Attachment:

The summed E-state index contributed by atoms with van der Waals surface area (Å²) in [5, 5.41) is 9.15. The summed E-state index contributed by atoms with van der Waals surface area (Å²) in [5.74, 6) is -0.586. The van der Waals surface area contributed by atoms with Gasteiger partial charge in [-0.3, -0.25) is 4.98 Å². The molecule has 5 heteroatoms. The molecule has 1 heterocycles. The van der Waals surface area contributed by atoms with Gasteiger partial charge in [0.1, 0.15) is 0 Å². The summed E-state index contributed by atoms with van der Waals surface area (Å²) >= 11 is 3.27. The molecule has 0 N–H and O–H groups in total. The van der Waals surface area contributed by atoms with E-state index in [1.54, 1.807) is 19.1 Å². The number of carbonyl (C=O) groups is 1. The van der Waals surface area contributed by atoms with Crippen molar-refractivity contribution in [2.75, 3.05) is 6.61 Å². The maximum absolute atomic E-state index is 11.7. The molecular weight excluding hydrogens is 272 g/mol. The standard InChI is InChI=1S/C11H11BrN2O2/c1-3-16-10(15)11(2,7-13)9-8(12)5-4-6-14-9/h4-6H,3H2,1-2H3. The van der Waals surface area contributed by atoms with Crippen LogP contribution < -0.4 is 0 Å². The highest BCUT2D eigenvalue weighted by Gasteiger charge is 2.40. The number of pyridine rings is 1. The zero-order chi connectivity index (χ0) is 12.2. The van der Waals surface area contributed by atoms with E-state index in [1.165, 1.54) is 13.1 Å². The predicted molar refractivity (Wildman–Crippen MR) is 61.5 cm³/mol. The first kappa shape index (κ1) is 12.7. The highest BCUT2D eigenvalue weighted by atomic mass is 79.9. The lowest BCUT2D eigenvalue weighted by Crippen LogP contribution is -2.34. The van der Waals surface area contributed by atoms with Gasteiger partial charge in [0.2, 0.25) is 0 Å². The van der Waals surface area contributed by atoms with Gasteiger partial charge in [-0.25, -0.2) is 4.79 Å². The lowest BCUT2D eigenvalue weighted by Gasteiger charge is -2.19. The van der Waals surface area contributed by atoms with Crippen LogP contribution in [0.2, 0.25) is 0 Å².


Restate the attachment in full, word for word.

The summed E-state index contributed by atoms with van der Waals surface area (Å²) in [5, 5.41) is 9.15. The summed E-state index contributed by atoms with van der Waals surface area (Å²) in [5.74, 6) is -0.586. The van der Waals surface area contributed by atoms with Gasteiger partial charge in [-0.3, -0.25) is 4.98 Å². The molecule has 5 heteroatoms. The molecule has 1 heterocycles. The van der Waals surface area contributed by atoms with Gasteiger partial charge in [0.1, 0.15) is 0 Å². The summed E-state index contributed by atoms with van der Waals surface area (Å²) >= 11 is 3.27. The molecule has 0 N–H and O–H groups in total. The van der Waals surface area contributed by atoms with E-state index in [1.54, 1.807) is 19.1 Å². The number of carbonyl (C=O) groups is 1. The van der Waals surface area contributed by atoms with Crippen molar-refractivity contribution in [2.75, 3.05) is 6.61 Å². The maximum absolute atomic E-state index is 11.7. The molecular weight excluding hydrogens is 272 g/mol. The standard InChI is InChI=1S/C11H11BrN2O2/c1-3-16-10(15)11(2,7-13)9-8(12)5-4-6-14-9/h4-6H,3H2,1-2H3. The van der Waals surface area contributed by atoms with Crippen LogP contribution < -0.4 is 0 Å². The highest BCUT2D eigenvalue weighted by Gasteiger charge is 2.40. The number of pyridine rings is 1. The zero-order chi connectivity index (χ0) is 12.2. The van der Waals surface area contributed by atoms with E-state index in [1.165, 1.54) is 13.1 Å². The predicted molar refractivity (Wildman–Crippen MR) is 61.5 cm³/mol. The first kappa shape index (κ1) is 12.7. The highest BCUT2D eigenvalue weighted by atomic mass is 79.9. The lowest BCUT2D eigenvalue weighted by Crippen LogP contribution is -2.34. The van der Waals surface area contributed by atoms with Gasteiger partial charge in [0.2, 0.25) is 0 Å². The van der Waals surface area contributed by atoms with Gasteiger partial charge in [-0.25, -0.2) is 4.79 Å². The lowest BCUT2D eigenvalue weighted by Gasteiger charge is -2.19. The van der Waals surface area contributed by atoms with Crippen LogP contribution in [0.2, 0.25) is 0 Å².